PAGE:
Referring to both the Republican and Democratic sides, the Ivan Moore poll from Alaska is interesting to see in that in both cases, it shows a tight race. Though not necessarily the gold standard for Alaska, Ivan Moore is a known pollster for our most far flung state. In 2012 itself, Alaska was not polled, not even once. And in 2011, for the 2012 election, Alaska was only polled once, by Hays Polling (also a known element in that state), but in 2008, Alaska was polled a number of times but many of those results show a mathematical bias to the Left. So, no wonder that Sanders is doing well in Alaska, at least in this poll. Wait and see.

I find it very interesting to note that the Clinton margins over Sanders in Utah and Idaho (states that are almost never polled, ever) are so incredibly different from each other. Both of those states gave Obama big margins in the 2008 primaries, and of course, went handily for the Republican nominee in November.  We are talking about 2 of the 4 deepest core-states within the GOP electoral column.

You can find all of the toplines, margins, survey group sizes, MoE's and a great deal of internal data on the DEM polling HERE.



D vs. R matchups: NATIONAL POLLING

NBC/WSJ, released 17.01.2016: 4 matchups, 2 Clinton vs. GOP, 1 Sanders vs. Trump: the DEMS win all four.

Morning Consult (R), released 19.01.2016: 6 Clinton vs. GOP matchups: she ties Carson, wins the other five.

Morning Consult (R), released 21.01.2016: (special poll series) 3 3-way-polls with Bloomberg as the Independent: Clinton barely loses to Trump, wins the other two.

-and-

Morning Consult (R), released 24.01.2016: (special poll series) 3 3-way-polls with Sanders against the same 3 GOPers and Bloomberg as the Independent. Sanders easily wins all three.

Morning Consult (R), released 26.01.2016: 6 Clinton vs. GOP matchups: she wins all 6 easily, by between +5 and +8. A reminder: Morning Consult is a Republican pollster.

Zogby Analytics, released 27.01.2016: 14 matchups, 7 Clinton vs. GOP and 7 Sanders vs. GOP. The DEMS win 13 of the 14 matchups, the exception being a tie between Clinton and Trump.

IPSOS/Reuters special poll, released 28.01.2016: to the best of my knowledge (since the article appears incomplete), 1 Sanders vs. Trump poll, 1 Sanders vs Trump vs Bloomberg poll and 2 Clinton 3-way-polls, with Bloomberg again as the independent. The Democrats win all four polls.

38 national matchups.

On the national level, in D-vs-R polling we see a real pick-up for the D candidates and across the line, Bernie Sanders does better against the GOP than Clinton. But better now does not guarantee better later. Wait and see.

D vs. R matchups: STATE POLLING

Florida:
FAU (Florida Atlantic University), released 20.01.2016: 7 matchups, 4 Clinton vs. GOP, 3 Sanders vs. GOP. 1 mathematical tie, 1 near mathematical tie, 1 Clinton win (against Cruz), 3 GOP wins. Narrow margins all the way around. Battleground state.

Idaho:
Dan Jones and Associates / Idaho Politics, released 18.01.2016 (conducted 17-29.12.2015): a rarity to get a poll from this state. 4 Clinton vs. GOP matchups, the GOP wins all 4, by between +18 and +22. Idaho is usually a +35 GOP state.  These margins are under par.

Michigan:
FOX 2 / Mitchell, released 29.01.2016: 1 matchup: Trump beats Clinton by +3. Mitchell has a bad track record in MI for being off to the Right by 4-6 points very consistently, so this poll does not surprise me.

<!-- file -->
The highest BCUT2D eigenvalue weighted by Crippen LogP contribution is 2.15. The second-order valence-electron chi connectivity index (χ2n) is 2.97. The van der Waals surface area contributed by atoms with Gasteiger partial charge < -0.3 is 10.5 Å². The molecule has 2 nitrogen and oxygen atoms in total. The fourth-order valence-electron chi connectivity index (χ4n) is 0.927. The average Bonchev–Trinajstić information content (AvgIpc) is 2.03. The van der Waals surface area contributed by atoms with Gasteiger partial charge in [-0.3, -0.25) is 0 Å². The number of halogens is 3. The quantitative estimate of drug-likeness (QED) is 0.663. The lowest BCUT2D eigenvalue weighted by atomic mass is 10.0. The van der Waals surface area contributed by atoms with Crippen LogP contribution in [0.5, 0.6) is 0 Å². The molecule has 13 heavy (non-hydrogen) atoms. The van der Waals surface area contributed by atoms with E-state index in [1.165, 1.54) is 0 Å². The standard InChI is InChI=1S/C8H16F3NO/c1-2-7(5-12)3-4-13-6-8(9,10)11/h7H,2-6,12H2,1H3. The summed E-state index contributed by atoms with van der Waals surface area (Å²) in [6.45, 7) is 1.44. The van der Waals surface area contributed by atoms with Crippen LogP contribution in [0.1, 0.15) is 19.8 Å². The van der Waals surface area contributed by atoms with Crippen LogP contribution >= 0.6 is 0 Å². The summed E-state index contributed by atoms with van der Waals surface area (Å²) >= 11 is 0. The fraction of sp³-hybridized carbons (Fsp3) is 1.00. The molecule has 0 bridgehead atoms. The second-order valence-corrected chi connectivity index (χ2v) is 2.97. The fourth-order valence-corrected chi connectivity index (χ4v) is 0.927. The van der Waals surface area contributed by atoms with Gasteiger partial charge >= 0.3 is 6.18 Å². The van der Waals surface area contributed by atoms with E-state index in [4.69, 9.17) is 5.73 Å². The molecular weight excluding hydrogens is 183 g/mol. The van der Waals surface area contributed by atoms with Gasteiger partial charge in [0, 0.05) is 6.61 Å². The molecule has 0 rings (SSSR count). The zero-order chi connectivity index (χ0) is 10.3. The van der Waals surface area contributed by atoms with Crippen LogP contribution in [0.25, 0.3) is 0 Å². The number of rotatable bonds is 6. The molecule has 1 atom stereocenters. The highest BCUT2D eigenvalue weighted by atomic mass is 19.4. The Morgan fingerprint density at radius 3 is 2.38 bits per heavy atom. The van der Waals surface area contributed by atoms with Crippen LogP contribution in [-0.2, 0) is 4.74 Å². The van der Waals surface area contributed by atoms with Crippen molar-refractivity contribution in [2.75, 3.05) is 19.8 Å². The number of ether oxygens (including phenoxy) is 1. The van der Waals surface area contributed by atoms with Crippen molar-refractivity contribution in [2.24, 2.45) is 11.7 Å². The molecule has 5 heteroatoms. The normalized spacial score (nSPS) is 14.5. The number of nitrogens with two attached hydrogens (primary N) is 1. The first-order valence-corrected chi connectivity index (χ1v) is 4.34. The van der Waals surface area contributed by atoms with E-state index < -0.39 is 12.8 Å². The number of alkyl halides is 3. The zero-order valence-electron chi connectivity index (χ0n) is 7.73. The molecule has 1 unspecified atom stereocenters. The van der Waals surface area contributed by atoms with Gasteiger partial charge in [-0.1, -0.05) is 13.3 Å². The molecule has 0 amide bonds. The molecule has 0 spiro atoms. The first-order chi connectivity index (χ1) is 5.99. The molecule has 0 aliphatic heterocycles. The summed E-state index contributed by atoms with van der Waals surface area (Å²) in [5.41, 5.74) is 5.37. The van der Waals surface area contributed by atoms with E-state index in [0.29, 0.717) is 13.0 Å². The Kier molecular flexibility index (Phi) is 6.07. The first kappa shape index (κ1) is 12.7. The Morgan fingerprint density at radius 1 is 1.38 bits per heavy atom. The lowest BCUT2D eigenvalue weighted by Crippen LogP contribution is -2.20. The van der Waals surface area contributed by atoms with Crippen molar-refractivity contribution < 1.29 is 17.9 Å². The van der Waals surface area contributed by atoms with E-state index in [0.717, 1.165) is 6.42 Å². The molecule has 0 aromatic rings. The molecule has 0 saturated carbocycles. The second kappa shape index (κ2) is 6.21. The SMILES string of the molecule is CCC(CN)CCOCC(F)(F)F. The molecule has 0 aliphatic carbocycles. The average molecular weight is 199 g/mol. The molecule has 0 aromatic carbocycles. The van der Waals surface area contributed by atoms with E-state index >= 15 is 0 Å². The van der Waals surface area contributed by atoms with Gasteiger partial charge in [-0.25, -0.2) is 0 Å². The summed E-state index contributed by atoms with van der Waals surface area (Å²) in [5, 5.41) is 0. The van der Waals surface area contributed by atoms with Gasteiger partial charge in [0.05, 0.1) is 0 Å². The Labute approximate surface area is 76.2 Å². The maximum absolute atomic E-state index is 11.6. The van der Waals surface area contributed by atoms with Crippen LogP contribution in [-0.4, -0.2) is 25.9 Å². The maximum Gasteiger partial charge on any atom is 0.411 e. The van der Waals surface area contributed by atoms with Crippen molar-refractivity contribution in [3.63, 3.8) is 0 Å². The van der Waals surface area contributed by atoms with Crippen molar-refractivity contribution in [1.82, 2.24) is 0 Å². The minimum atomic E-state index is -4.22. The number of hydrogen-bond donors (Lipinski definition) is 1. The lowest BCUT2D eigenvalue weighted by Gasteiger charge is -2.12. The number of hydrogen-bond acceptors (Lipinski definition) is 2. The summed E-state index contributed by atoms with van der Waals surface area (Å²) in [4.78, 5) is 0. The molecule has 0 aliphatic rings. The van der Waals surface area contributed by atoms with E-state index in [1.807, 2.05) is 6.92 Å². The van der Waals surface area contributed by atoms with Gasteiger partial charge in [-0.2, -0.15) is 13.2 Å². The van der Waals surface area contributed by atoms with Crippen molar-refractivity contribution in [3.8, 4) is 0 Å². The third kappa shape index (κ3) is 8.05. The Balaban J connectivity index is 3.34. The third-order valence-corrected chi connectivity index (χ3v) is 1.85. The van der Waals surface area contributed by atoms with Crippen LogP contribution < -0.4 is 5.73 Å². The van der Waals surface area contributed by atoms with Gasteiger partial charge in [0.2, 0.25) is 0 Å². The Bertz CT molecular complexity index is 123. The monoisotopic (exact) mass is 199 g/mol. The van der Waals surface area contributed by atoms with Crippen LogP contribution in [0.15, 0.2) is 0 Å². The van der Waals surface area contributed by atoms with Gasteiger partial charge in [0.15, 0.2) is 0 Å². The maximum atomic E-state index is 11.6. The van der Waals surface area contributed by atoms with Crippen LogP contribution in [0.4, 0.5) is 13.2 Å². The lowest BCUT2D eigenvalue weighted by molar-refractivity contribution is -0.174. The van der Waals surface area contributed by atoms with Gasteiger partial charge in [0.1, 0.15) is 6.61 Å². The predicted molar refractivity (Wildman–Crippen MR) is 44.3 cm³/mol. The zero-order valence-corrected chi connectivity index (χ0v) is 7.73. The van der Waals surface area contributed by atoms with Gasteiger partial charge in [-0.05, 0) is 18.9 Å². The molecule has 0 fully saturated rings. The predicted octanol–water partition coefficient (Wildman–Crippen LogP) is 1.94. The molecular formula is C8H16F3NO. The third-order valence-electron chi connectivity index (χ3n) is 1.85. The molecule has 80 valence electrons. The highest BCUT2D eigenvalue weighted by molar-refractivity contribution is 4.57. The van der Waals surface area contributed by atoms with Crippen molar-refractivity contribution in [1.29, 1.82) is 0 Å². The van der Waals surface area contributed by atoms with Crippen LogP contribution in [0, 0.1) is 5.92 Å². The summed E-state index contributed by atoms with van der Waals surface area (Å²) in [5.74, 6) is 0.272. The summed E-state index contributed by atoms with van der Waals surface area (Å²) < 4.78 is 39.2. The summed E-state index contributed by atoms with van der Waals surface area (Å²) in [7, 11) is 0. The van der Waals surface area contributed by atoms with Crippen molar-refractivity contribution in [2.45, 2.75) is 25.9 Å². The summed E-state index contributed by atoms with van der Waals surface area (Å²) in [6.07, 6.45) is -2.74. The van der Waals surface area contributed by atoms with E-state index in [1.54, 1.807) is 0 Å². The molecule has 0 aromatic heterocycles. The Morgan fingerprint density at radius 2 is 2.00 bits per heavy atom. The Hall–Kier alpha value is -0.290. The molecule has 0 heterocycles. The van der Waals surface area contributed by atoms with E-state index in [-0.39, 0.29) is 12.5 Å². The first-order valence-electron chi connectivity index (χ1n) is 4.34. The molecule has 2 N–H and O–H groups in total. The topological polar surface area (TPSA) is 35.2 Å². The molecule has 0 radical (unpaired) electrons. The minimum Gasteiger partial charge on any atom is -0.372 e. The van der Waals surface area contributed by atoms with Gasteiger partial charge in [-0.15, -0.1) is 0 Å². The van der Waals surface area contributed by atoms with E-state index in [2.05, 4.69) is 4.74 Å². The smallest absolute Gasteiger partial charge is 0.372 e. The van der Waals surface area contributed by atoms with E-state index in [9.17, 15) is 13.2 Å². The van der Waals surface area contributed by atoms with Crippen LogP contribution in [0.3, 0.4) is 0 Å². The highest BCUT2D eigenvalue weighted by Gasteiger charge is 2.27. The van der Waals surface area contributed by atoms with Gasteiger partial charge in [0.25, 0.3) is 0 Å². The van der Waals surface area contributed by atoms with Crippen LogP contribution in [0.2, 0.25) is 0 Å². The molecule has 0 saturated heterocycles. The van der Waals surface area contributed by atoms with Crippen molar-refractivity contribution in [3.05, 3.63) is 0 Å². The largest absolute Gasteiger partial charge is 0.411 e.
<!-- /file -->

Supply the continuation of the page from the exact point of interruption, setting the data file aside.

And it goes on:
Minnesota:
Mason-Dixon / Star Tribune, released 24.01.2016: 4 matchups, 2 Clinton vs. GOP, 1 Sanders vs. Trump. Clinton loses to Rubio and Cruz, beats Trump. Sanders beats Trump by 16 points. Minnesota is currently a 10-for-10 D state at the presidential level, all the way back to 1976. It is more left-leaning that Wisconsin or Michigan in terms of ideology and so I am not surprised to see Sanders doing better here than Clinton. Analysis below.

New Hampshire:
CNN/UNH/WMUR, released 20.01.2016: 10 matchups, 5 Clinton vs. GOP, 5 Sanders vs. GOP: Clinton barely loses 1, ties 1, wins three. Sanders wins all 5 easily.

Emerson College, released 27.01.2016: 2 3-way polls, Clinton or Sanders vs. Trump vs. Bloomberg (I). The Ds win both matchups. Sanders does better than Clinton.

North Carolina:
PPP (D), released 20.01.2016: 12 matchups, 5 Clinton vs GOP, 5 Sanders vs. GOP, 2 3-way matchups with Bloomberg (I) in the mix. The Republicans win all 12 matchups, but the margins are very close. Bush and Trump beat Clinton or Sanders by only 1 or 2 points, so this state is still very much a battleground state. Just to remind: Bush (43) won North Carolina in both 2000 and 2004 by between +13 and +15. The GOP is not running away with this state and will again have to fight to keep it in the GOP column.

Utah:
Utah Policy Poll / Dan Jones and Associates, released 16.01.2016: also a rarity poll from a state we almost never see polled. 4 matchups, all Clinton vs. GOP. The GOP wins all 4, of course, but the margins for 3 of those candidates is between +25 and +29. Trump, however, only comes in at +5 over Hillary. That is an important data point for a state that is traditionally a GOP +40 state and statistically has been the no. 1 Conservative state in the union for 13 of the last 15 presidential cycles. No Republican should ever be posting a single digit polling win in this state, ever. And, as is the case with Idaho, the GOPers (Bush, Rubio, Cruz) who are whalloping Clinton (as they should be in this particular state) are all showing margins way under par for Utah. There is just no getting around this statistically provable fact. Romney just won Utah by +48 in 2012. Bush won Utah by +42 and +45 in 2000 and 2004. Reagan won Utah by over +50 at least once. We are talking about astronomical margins.  The only times that the GOP has won this state with +27 or less have been the cycles where the Democrat won nationally, all the way back to 1968.